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Two big signs of hope in a bad Coronavirus week

Photo: Researcher from Gilead’s website

Remdesivir approved by FDA

Johns Hopkins MD’s vision for a “near cure”

Right along with the bad news of rising numbers of positives and hospitalizations, two events happened which put us back into hope for the immediate future of dealing with the coronavirus.

Late Friday, the FDA announced their approval of Remdesivir – Gilead’s antiviral known clinically as Veklury – for treatment of appropriate patients with COVID-19. Up until now Remdesivir was only available for emergency use – and came into the spotlight when it was used as part of the treatment regimen for the president of the United States.

Here is the announcement from Gilead:

U.S. Food and Drug Administration Approves Gilead’s Antiviral Veklury® (remdesivir) for Treatment of COVID-19 – First and Only FDA-Approved Treatment for COVID-19 in the United States — Shortens Time to Recovery By Five Days in Hospitalized COVID-19 Patients

Gilead Sciences, Inc. today announced that the U.S. Food and Drug Administration (FDA) has approved the antiviral drug Veklury® (remdesivir) for the treatment of patients with COVID-19 requiring hospitalization. As an antiviral drug, Veklury works to stop replication of SARS-CoV-2, the virus that causes COVID-19. Previously authorized by the FDA for emergency use to treat COVID-19, Veklury is now the first and only approved COVID-19 treatment in the United States. The drug is now widely available in hospitals across the country, following early investments to rapidly expand manufacturing capacity to increase supply.

In the United States, Veklury is indicated for adults and pediatric patients (12 years of age and older and weighing at least 40 kg) for the treatment of COVID-19 requiring hospitalization. Veklury should only be administered in a hospital or in a healthcare setting capable of providing acute care comparable to inpatient hospital care. Veklury is contraindicated in patients who are allergic to Veklury or any of its components; please see below for additional Important Safety Information for Veklury.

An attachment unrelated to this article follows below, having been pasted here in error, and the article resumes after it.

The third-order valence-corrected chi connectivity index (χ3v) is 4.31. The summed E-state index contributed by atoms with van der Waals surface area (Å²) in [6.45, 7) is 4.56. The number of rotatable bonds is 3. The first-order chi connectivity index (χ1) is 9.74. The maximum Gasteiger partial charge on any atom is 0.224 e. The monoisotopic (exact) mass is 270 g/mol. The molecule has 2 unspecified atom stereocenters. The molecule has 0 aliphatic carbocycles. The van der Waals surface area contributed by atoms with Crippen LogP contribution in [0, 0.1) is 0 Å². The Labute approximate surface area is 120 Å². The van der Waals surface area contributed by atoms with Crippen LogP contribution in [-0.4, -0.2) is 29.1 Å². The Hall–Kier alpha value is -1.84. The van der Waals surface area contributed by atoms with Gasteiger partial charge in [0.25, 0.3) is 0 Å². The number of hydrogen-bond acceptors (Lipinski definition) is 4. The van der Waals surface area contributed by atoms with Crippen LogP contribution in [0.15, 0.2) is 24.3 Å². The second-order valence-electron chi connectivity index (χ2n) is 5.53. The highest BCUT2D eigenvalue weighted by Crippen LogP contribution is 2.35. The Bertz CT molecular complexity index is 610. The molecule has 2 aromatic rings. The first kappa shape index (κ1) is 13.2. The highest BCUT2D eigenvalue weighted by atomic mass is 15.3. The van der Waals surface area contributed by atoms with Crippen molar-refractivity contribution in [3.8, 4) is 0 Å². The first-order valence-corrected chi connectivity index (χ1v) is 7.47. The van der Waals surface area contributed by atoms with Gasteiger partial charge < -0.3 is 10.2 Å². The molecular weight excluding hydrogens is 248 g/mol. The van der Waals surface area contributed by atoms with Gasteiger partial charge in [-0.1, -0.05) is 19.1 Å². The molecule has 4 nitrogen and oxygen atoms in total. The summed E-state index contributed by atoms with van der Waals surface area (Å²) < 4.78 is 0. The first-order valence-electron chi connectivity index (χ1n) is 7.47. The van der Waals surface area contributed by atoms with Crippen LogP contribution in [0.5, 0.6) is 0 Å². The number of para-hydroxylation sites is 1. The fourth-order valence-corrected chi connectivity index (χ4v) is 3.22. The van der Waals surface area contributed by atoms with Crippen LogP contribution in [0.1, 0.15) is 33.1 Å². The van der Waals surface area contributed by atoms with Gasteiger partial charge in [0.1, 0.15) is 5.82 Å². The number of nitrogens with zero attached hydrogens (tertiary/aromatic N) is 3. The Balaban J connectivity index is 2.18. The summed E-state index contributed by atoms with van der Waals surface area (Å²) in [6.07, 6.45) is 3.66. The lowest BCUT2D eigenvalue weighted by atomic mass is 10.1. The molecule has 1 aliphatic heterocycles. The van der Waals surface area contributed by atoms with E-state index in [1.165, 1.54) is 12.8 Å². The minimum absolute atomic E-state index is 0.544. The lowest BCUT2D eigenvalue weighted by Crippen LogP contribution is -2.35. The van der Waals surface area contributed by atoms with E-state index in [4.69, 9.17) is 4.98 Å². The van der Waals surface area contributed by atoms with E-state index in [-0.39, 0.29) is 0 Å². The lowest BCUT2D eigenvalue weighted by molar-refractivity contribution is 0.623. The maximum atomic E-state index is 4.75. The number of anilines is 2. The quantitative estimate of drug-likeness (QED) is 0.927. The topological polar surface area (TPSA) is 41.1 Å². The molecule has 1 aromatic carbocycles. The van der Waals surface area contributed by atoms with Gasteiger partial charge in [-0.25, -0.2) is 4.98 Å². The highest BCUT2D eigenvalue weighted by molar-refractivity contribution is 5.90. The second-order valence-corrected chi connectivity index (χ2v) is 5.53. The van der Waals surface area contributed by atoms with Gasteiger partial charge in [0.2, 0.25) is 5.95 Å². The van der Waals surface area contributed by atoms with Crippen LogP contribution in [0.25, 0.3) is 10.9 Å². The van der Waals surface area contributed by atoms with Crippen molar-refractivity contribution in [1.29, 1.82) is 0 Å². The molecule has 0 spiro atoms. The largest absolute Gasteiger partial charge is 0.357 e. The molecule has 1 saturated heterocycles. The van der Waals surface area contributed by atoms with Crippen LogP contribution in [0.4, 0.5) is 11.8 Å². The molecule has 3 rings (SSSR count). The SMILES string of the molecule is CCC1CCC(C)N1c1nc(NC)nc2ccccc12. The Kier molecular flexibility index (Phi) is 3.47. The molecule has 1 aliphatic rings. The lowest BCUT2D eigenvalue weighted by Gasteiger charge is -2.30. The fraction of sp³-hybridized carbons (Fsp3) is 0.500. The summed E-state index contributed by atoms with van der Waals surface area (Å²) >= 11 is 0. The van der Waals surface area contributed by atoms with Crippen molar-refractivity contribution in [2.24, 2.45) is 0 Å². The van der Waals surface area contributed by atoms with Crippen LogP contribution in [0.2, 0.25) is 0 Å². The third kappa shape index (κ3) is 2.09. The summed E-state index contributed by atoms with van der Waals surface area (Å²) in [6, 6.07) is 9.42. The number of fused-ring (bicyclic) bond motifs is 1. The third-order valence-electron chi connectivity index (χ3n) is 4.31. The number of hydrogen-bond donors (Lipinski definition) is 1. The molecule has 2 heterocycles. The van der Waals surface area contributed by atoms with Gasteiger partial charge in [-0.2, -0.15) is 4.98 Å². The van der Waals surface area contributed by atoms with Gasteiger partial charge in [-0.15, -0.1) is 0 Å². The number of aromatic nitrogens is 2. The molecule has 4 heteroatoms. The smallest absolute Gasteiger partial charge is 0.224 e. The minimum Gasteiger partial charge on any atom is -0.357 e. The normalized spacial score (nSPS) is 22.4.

This approval is based on three randomized controlled trials including the recently published, final results of the National Institute of Allergy and Infectious Diseases’ (NIAID) double blind, placebo-controlled Phase 3 ACTT-1 trial, which showed that treatment with Veklury resulted in clinically meaningful improvements across multiple outcome assessments compared with placebo in hospitalized patients with COVID-19. Based on the strength of these data, Veklury has become a standard of care for the treatment of COVID-19 in hospitalized patients.

“The approval of Veklury marks an important milestone in efforts to help address the pandemic by offering an effective treatment that helps patients recover faster and, in turn, helps preserve scarce healthcare resources,” said Barry Zingman, MD, Professor of Medicine at the Albert Einstein College of Medicine and Montefiore Medical Center, New York. “The availability of a rigorously tested treatment that can significantly speed recovery and offers other benefits such as lower rates of progression to mechanical ventilation, provides hospitalized patients and their families important hope and offers healthcare providers a critical tool as they care for patients in need.”